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In this month’s skin cancer update video, Professor Giuseppe Argenziano discusses how a new therapeutic agent, cemiplimab, might be used in combination with radiotherapy to treat advanced squamous cell carcinoma. Continue reading “[3 min watch] Skin Cancer Update with Prof Giuseppe Argenziano [August 2019]”
A drug typically used to treat breast cancer may also be effective in treating mucosal melanoma.
In this month’s skin cancer update video, Professor Giuseppe Argenziano talks about an interesting patient case that demonstrates the importance of performing an examination of the entire skin surface – even if the patient is only concerned about one particular lesion – and highlights how dermoscopy can both enhance and change our understandings of lesions in the clinical setting. Continue reading “[2 min watch] Skin Cancer Update with Prof Giuseppe Argenziano [July 2019]”
Researchers have identified compounds that starve melanoma cells of energy. Scientists at Oregon State University and Oregon Health & Science University have found a possible way of beating the drug resistance of melanoma, one of the deadliest forms of skin cancer. Continue reading “[4 min read] Compounds found that starve melanoma cells of energy”
In this month’s skin cancer update video, Professor Giuseppe Argenziano continues his two-part discussion from last month about the role of Imiquimod in the treatment of lentigo maligna. Using real patient case examples, Giuseppe discusses Imiquimod in an adjuvant setting, including how it can be applied in a clinical setting after surgery has been performed. Continue reading “[4 min watch] Skin Cancer Update with Prof Giuseppe Argenziano [June 2019]”
In this month’s skin cancer update video, Professor Giuseppe Argenziano talks about the role of Imiquimod in the treatment of primary melanoma. Using real patient case examples, Giuseppe describes the context in which Imiquimod can be utilised and the type of results physicians can expect. Continue reading “[3 min watch] Skin Cancer Update with Prof Giuseppe Argenziano [May 2019]”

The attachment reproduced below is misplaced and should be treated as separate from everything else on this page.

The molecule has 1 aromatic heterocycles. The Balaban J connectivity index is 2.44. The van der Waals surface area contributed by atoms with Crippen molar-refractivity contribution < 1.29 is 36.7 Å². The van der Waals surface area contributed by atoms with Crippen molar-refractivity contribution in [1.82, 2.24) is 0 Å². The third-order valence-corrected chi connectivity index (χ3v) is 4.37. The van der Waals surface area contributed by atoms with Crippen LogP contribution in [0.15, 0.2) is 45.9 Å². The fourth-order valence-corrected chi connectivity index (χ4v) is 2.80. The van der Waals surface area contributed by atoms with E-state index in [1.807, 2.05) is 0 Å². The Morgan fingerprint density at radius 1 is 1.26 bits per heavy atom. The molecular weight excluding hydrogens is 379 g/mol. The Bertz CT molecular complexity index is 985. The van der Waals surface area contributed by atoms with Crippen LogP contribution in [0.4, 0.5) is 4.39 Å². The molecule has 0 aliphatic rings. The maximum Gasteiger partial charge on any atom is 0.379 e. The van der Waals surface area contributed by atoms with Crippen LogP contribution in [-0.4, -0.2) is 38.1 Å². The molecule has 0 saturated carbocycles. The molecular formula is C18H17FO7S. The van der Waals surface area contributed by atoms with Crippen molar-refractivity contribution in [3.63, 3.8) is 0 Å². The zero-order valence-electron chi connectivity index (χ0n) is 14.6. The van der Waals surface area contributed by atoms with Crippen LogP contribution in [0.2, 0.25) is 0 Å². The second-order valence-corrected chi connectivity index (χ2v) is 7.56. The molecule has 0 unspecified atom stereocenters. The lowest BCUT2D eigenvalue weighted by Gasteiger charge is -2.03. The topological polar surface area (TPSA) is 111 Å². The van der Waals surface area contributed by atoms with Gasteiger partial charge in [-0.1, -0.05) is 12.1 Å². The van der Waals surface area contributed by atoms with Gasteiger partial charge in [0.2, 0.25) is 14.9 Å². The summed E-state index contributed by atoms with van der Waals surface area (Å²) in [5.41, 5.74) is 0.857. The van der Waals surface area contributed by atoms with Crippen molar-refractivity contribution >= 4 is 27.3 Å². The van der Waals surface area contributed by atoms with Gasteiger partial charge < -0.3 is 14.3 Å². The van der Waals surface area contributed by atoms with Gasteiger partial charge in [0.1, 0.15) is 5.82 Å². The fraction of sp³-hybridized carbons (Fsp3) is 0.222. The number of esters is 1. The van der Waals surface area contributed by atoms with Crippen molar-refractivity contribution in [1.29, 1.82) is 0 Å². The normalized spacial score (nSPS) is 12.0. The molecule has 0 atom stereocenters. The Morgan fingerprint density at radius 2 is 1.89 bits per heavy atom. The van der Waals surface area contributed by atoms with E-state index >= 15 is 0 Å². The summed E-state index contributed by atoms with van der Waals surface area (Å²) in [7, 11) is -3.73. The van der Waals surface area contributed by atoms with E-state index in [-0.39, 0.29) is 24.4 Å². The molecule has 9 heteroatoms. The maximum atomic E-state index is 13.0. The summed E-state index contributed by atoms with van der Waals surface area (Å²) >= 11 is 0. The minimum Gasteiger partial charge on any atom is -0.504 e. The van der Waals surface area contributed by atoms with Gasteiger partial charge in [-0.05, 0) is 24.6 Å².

What are the long-term outcomes of laser treatment for congenital melanocytic naevi? Although various laser treatments have been tried for congenital melanocytic naevi, only small retrospective studies with short-term follow-up have been performed to assess outcomes. Continue reading “[3 min read] Long-term outcomes of laser for congenital melanocytic naevi”
Topical photodynamic therapy is an established treatment option for low‐risk basal cell carcinoma (BCC), but how does its efficacy, cosmesis and tolerability compare with alternative treatments? Continue reading “[5 min read] Photodynamic therapy vs conventional treatments for basal cell carcinoma”
25 – 28 July 2018 | Brisbane
The 10th Skin Cancer Summit & Masterclasses saw international thought leaders in skin cancer medicine converge in Brisbane to collaborate with GPs from across Australia. The 2018 program once again covered a broad range of topics relevant to doctors working in primary care skin cancer medicine. The Masterclasses focused on core day-to-day material, as a way to reinforce and extend knowledge. The two-day Summit opened up new areas of study, enquiry and interest.